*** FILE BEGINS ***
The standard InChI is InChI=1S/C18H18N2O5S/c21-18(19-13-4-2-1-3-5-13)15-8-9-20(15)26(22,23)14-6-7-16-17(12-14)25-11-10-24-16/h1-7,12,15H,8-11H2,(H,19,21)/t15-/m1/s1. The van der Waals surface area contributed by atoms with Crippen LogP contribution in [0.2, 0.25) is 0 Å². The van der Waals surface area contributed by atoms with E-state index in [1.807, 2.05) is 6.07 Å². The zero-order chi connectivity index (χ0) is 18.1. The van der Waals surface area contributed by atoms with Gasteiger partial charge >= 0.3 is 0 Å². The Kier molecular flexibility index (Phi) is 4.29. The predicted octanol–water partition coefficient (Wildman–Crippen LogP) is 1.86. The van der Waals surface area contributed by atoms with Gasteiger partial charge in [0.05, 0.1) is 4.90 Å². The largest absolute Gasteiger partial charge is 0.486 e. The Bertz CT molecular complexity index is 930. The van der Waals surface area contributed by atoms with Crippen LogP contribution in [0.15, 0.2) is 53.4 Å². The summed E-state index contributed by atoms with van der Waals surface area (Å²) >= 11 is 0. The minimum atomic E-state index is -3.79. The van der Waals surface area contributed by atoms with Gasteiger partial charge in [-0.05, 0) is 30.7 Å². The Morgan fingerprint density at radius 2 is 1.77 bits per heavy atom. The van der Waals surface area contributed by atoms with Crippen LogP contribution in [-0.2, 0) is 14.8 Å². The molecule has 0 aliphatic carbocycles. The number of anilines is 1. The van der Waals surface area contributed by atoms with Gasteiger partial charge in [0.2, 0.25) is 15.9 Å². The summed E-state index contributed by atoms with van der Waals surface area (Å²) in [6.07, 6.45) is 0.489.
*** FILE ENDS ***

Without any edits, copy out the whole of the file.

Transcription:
The standard InChI is InChI=1S/C18H18N2O5S/c21-18(19-13-4-2-1-3-5-13)15-8-9-20(15)26(22,23)14-6-7-16-17(12-14)25-11-10-24-16/h1-7,12,15H,8-11H2,(H,19,21)/t15-/m1/s1. The van der Waals surface area contributed by atoms with Crippen LogP contribution in [0.2, 0.25) is 0 Å². The van der Waals surface area contributed by atoms with E-state index in [1.807, 2.05) is 6.07 Å². The zero-order chi connectivity index (χ0) is 18.1. The van der Waals surface area contributed by atoms with Gasteiger partial charge >= 0.3 is 0 Å². The Kier molecular flexibility index (Phi) is 4.29. The predicted octanol–water partition coefficient (Wildman–Crippen LogP) is 1.86. The van der Waals surface area contributed by atoms with Gasteiger partial charge in [0.05, 0.1) is 4.90 Å². The largest absolute Gasteiger partial charge is 0.486 e. The Bertz CT molecular complexity index is 930. The van der Waals surface area contributed by atoms with Crippen LogP contribution in [0.15, 0.2) is 53.4 Å². The summed E-state index contributed by atoms with van der Waals surface area (Å²) >= 11 is 0. The minimum atomic E-state index is -3.79. The van der Waals surface area contributed by atoms with Gasteiger partial charge in [-0.05, 0) is 30.7 Å². The Morgan fingerprint density at radius 2 is 1.77 bits per heavy atom. The van der Waals surface area contributed by atoms with Crippen LogP contribution in [-0.2, 0) is 14.8 Å². The molecule has 0 aliphatic carbocycles. The number of anilines is 1. The van der Waals surface area contributed by atoms with Gasteiger partial charge in [0.2, 0.25) is 15.9 Å². The summed E-state index contributed by atoms with van der Waals surface area (Å²) in [6.07, 6.45) is 0.489.